The Ruin of Kings by Jenn Lyons

Reading The Ruin of Kings: Chapter 5

‘Allo, chaps and chappettes! This here’s another Reading ROK, innit? Right then!

This blog series will be covering the first 17 chapters of the forthcoming novel The Ruin of Kings, first of a five-book series by Jenn Lyons. Previous entries can be found here in the series index.

Today’s post will be covering Chapter 5, “Leaving Kishna-Farriga”, which is available for your reading delectation right here.

Read it? Great! Then click on to find out what I thought!

They’re on a boat! After a lovely crawl through the sewers! Not Kihrin’s favorite boat, understandably, it being the one that brought him to be sold into slavery in the first place, but it’s good that we are (literally) going somewhere.

Meanwhile his travel companions/owners continue to be creepy:

I fought the urge to ask if [Khaemezra] kept a cottage in the darkest woods, and if she preferred rib or thigh meat on her roasted children. If she’d told me she was Cherthog’s hag wife Suless, goddess of treachery and winter, I’d have believed her without question.

It’s not clear yet whether RoK’s cultural references are deliberate shoutouts to anything in particular or not, but this definitely rang a bell for me, because I’ve read a loooot of fantasy mythology cannibalized from real world myths, and Googling “Eastern European deities” led me to the Slavic god Chernobog (or Czernobog, or any of a dozen different spellings), who has been riffed upon from everyone from Neil Gaiman to Disney (also possibly Tolkien, as an inspiration for the balrog, though I don’t know that such an allusion was ever acknowledged by the author. Tolkienites, educate us!)

By interesting contrast, the only goddess I found in my (admittedly fairly cursory) research with a name similar to “Suless” was the Celtic goddess Sulis, who is actually associated with sunlight and justice, which seems exactly backwards to the entity mentioned here, sooo in conclusion maybe it was just made up and I dunno.

(The thing about a child-eating witch who lives in the woods, though… well, we all know that one.)

Speaking of goddesses, though, in this chapter we learn that Kihrin worships (or worshipped, anyway) Taja, the goddess of “random, fickle, cruel chance”. Which… only makes sense, really, for a thief. What else is getting mugged or burgled but random cruel chance?

(Also, I could swear the name “Taja” is also a reference to something, possibly even an actual game of chance, but Google has failed to provide, and I think I might be remembering another made-up fantasy game of chance anyway, so nevermind. Unless someone in the audience has an idea?)

More sort of confusing references to Kihrin’s backstory emerge in his thoughts re: being back on the ship with Captain Juval, the guy who apparently kidnapped him into slavery and gaeshed his soul while he was at it, for reasons Kihrin is still being cagy about. For one thing, it seems an astounding coincidence that the star tear necklace the Black Brotherhood used to buy Kihrin (and Kihrin promptly stole) is the same necklace which, well, I’ll let Kihrin tell it:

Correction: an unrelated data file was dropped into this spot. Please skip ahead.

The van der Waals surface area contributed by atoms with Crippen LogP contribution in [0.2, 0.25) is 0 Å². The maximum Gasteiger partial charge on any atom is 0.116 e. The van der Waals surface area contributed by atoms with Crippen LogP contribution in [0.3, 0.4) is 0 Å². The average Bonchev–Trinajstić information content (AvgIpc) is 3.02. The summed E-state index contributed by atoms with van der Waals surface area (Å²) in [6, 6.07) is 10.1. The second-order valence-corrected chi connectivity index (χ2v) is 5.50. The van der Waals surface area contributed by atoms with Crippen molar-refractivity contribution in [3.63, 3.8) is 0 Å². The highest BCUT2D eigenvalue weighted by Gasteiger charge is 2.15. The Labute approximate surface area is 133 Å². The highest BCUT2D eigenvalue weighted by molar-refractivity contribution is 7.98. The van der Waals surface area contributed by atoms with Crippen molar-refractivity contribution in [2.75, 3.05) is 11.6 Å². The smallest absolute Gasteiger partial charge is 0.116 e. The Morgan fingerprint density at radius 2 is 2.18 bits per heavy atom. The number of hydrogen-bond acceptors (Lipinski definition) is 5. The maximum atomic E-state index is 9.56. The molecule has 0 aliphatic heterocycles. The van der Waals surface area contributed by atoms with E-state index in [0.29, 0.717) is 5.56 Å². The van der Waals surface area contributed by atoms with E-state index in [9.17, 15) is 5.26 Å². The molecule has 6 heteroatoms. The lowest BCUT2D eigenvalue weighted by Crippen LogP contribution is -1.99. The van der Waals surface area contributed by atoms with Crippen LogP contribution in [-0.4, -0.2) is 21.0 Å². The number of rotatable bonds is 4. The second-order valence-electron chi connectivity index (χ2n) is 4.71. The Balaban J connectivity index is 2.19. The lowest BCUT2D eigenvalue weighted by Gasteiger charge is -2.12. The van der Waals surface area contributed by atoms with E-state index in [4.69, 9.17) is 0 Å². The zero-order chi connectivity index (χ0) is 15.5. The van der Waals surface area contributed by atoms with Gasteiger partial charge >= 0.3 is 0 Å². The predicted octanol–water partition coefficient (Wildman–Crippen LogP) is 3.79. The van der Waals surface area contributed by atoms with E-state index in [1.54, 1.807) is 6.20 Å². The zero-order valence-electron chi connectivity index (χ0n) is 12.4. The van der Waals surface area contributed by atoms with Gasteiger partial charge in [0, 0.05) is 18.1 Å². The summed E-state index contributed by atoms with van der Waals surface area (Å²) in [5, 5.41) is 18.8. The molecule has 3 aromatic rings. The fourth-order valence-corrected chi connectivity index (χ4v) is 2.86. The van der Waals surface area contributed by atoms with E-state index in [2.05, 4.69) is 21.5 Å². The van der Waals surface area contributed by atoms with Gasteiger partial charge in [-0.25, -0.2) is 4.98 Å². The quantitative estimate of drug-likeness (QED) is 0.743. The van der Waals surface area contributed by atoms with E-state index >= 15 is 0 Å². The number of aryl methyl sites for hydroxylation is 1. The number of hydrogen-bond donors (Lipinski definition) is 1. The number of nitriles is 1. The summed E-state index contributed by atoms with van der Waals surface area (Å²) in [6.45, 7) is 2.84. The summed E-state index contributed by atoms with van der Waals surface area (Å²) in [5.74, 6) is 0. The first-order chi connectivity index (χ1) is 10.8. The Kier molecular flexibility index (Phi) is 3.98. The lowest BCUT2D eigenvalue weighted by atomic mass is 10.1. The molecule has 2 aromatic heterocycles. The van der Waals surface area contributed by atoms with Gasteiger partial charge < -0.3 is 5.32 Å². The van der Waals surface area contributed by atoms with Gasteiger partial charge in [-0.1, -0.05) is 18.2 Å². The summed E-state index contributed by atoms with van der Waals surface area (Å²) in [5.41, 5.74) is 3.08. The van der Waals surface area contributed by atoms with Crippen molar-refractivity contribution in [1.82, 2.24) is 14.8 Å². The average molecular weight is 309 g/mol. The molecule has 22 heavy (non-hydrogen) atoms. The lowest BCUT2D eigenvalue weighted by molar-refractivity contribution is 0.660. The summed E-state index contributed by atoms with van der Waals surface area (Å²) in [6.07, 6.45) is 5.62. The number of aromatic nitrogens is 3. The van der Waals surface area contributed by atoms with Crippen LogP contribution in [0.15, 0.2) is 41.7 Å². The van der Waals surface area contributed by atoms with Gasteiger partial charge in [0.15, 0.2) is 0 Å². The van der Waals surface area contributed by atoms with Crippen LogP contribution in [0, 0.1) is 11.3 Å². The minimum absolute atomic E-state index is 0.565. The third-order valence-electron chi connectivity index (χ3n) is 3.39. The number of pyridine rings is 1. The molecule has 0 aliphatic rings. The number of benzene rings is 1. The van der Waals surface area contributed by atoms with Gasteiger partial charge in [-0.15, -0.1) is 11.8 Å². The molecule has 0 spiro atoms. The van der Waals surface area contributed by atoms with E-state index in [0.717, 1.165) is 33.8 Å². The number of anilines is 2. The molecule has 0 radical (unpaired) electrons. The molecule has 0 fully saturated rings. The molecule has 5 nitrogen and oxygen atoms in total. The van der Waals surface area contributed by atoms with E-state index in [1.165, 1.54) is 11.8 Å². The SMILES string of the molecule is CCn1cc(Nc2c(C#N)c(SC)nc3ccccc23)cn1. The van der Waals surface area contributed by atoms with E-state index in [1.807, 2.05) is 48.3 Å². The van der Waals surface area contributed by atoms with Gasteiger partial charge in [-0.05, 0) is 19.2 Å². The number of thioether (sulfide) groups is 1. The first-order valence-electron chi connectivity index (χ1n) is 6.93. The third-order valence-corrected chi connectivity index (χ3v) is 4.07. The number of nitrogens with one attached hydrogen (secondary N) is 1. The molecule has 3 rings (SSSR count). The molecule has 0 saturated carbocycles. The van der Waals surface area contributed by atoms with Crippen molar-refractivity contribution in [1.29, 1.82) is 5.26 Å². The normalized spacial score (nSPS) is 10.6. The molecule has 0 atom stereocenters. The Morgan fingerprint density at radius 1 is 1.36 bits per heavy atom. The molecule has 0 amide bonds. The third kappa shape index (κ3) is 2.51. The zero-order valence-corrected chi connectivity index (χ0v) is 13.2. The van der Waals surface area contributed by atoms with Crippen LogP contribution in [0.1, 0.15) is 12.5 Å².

Crown jewels from the treasury of the mightiest Empire in the whole world, stolen from the hoard of a dragon, gifted to a goddess, and lastly, used a payment to a whore in what must surely have been the most expensive night of earthly pleasure ever purchased.

The same whore turned madam who’d raised me.

If Taja is the goddess of chance she surely had her finger on that coinkydink, sez me. But really, it’s almost certainly not a coincidence at all.

Also, Kihrin refers to the Stone of Shackles as his “second-most valuable possession” but also considers it worth more than the star tear necklace, which promptly begs the question of what could possibly his most valuable possession, if neither of those things are it? Hmm.

As an aside, the idea that the captain of a slaver ship named it “The Misery” shows a disturbing amount of self-awareness for someone doing something that so obviously calls for a determined un-awareness of other people’s suffering. But then, apparently a lot of otherwise good people are perfectly okay with slavery aka human suffering if it’s baked into the fabric of their culture, so… yay? (Yeah, definitely not yay. Ugh.)

And oh ho! Kihrin knows dear old Thurvy, our resident chronicler and snarky footnoter! And also considers him responsible for his current situation (which of course Thurvishar denies in footnote form, though not very convincingly), which is veddy interestink.

It’s all veddy interestink! And probably literally stink, since I can’t imagine a slave ship is anything I want to smell (or see, or have exist) ever. Anyway, tune in next week to find out where they’re going and whether it’s better than where they’ve been! (Odds are: no.) Cheers!



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